Essentially, Part One of Page to Screen details how each film came to be, with changes of director, advances in special effects and how the ever-evolving story matched the ever-expanding cast of talented actors hired to tell it. Certain key scenes in each film are deconstructed, with insightful anecdotal and interview-style stories being told directly from the people involved. Set dressers, costume coordinators, props guys, stunt men and actors all have their say in how things happened. By the time I’ve reached Harry Potter and the Deathly Hallows, Parts One and Two in the book, I’ve fallen in love with every film prior (even the third, which I have been urged by friends for almost forever to make my peace with). As if this story, narrated by actors of fewest and greatest screen-time alike, directors, producers and production assistants was not enough for this book, there exists Part Two of the book, titled “The Art of Harry Potter.”
Part Two of Page to Screen is like an encyclopedia of everything on set. Broken down into characters, locations, creatures and artifacts, the “Art of Harry Potter” features a page (or more) for EACH character, EACH location, EACH creature, and EACH artifact present in the films. Even if their story was told in Part One (such as, figuring out how Umbridge would look) there is additional detail in Part Two. Speaking of Umbridge, one of her cats in the films (appearing on the plates in her office) is riding a carriage pulled by a duck. Did you know? Well, it is. There are pictures of everything, and even (in Part One) collections of “continuity photographs,” which are Polaroids taken on-set of cast members during different times of shooting so that the make-up masters and costume designers can essentially match an actor’s look from one day’s performance to the next. Seeing some of the most famous scenes from the films being rehearsed, with the director standing on set next to a lead (where he isn’t, obviously, in the film) makes the whole process seem real in a way it never has before.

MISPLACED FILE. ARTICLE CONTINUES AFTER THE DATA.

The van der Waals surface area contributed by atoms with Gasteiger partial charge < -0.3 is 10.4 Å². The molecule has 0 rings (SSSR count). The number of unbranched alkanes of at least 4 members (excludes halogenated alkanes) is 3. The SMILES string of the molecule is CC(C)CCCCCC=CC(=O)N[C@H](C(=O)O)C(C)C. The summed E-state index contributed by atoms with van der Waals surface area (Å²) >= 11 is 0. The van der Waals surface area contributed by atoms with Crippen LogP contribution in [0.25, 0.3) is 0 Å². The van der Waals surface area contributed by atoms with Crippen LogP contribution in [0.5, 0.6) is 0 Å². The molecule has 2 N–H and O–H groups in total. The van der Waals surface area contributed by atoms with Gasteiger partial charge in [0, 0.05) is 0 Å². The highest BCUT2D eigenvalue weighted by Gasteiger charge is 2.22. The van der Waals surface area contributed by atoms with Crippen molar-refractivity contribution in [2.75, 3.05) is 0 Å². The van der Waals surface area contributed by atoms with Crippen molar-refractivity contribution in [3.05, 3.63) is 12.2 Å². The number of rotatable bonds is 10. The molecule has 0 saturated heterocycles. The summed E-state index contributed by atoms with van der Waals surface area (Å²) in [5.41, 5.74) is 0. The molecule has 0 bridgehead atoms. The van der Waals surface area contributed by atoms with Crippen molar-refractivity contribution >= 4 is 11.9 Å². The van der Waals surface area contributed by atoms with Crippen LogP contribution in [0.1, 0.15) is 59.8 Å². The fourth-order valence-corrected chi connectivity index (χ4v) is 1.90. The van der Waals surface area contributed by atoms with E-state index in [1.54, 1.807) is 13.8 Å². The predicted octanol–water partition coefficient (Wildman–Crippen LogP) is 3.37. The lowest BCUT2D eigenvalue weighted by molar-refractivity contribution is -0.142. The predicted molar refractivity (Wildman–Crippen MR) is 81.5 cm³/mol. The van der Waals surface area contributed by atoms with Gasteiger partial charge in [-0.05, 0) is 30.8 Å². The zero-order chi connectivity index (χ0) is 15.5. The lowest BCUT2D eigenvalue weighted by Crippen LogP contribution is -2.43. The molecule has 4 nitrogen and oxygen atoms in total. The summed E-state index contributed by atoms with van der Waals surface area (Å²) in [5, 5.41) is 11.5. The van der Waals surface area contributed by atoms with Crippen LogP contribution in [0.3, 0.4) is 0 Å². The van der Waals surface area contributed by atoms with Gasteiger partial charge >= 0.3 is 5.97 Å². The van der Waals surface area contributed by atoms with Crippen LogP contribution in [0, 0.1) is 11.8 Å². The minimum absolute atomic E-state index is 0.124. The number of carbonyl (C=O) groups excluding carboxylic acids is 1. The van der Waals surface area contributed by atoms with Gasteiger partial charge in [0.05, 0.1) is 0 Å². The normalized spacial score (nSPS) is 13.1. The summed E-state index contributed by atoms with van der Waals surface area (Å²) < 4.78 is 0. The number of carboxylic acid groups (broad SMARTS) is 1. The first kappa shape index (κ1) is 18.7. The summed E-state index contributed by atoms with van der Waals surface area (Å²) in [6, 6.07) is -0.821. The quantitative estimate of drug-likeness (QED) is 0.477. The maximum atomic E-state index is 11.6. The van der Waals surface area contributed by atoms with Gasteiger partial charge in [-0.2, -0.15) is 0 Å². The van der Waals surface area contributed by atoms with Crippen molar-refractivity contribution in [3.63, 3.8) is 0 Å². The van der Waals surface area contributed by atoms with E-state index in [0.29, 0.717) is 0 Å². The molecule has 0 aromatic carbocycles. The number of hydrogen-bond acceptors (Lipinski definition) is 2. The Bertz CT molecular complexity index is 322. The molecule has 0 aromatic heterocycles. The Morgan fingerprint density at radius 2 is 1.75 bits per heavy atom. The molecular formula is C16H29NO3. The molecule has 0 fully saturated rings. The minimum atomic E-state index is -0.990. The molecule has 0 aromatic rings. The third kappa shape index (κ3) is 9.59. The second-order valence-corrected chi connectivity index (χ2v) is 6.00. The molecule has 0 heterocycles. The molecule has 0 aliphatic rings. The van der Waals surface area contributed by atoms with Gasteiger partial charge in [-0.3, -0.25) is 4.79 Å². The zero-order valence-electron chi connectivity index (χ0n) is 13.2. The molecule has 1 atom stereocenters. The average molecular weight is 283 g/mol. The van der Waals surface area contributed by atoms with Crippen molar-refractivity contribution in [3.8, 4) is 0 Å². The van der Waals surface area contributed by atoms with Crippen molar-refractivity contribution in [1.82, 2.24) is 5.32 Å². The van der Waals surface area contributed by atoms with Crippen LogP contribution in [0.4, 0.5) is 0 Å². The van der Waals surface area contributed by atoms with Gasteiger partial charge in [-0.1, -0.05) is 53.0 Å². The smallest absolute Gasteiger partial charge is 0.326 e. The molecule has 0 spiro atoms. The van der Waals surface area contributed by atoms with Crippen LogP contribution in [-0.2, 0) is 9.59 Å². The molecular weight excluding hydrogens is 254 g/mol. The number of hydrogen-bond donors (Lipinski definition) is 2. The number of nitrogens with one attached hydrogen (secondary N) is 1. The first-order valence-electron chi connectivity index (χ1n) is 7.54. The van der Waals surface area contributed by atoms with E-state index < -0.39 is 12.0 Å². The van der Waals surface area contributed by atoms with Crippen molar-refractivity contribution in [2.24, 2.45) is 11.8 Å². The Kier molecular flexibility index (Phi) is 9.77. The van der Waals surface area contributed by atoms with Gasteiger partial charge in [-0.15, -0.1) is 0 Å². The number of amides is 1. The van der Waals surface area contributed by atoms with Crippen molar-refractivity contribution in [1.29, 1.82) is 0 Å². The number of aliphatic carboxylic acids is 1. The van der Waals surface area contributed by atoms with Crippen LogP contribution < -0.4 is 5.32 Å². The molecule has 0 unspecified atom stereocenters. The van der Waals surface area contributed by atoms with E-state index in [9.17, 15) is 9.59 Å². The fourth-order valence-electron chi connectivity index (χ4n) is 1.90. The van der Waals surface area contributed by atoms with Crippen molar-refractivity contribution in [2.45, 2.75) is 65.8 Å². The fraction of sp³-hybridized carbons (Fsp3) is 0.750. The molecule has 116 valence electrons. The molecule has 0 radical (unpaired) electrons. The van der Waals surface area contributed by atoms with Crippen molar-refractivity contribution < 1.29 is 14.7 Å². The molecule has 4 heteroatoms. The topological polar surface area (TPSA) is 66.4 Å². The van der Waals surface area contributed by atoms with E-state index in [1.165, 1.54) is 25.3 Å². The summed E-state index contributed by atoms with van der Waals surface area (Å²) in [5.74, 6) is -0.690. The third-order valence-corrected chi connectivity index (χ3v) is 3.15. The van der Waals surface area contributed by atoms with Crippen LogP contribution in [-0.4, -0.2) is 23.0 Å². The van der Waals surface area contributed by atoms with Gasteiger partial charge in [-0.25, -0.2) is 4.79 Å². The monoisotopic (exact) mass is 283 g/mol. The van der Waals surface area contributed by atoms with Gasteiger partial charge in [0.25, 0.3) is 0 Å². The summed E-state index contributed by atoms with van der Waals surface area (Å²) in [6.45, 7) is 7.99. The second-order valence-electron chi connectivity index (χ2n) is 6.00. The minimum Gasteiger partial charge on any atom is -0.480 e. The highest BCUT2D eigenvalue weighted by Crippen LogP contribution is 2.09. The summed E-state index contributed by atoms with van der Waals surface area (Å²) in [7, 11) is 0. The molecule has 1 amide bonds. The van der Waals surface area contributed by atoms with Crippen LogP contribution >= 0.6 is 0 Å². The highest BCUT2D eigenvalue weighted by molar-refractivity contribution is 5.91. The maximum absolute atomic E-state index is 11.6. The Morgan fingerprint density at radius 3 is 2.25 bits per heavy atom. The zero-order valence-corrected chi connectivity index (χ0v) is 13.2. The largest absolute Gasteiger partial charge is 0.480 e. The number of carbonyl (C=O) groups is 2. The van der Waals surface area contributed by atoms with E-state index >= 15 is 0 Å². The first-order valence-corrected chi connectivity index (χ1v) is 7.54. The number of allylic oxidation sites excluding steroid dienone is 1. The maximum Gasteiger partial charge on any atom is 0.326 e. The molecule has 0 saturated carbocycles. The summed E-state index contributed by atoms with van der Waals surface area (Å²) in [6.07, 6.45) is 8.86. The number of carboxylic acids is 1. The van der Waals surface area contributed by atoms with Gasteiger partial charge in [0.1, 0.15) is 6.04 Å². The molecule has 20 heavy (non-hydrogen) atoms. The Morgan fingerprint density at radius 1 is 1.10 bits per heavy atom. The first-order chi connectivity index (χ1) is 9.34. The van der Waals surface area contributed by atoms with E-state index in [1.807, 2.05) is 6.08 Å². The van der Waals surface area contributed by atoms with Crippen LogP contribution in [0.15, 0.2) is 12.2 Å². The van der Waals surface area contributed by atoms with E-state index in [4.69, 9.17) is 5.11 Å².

I had forgotten that there was a time when it was uncertain whether Dan, Rupert and Emma would be returning to Hogwarts for the whole way through. I never knew that September 11th, 2001 began as an ordinary day of filming for Chamber of Secrets. I was reminded, in reading this book, that brooms don’t fly; rooms of requirement are not so easily filled as to walk past their entrance, muttering under one’s breath; and, finally, that each non-existant creature like a dragon or house elf was designed with series of concept sketches and vetted through processes by people who do it for a living. Dobby could just has easily have looked like Gizmo. Or like Daxter…
Although breaking the fantasy wall and seeing Hogwarts with camera rails, boom microphones and partially-constructed set pieces may have seemed at first like a non-enjoyable concept to me (since, hey, what do you mean the magic isn’t real?!), it is all-too-clear in reading this book that a different kind of magic has been made. It may even be far greater. The collaboration of so many different departments, so many people with different job titles who all united to produce not one or two but eight feature films of such quality, for ten years, with an ageing cast we saw grow from youth to adulthood on screen, is astounding. The MSRP of $75 is not the price that this book is actually selling for on retail outlets, at least on the Internet. Yet even if it was, this book is the definitive story. No further insight into the films (except for some bloopers on upcoming video releases, which would be nice) is necessary. This book satisfies the craving. A perfect gift to one’s self or friends and family during this 2011 holiday season, I am now able to “close the book” on the films feeling as though I had taken that journey with the film makers. I now have more than just my ticket stubs.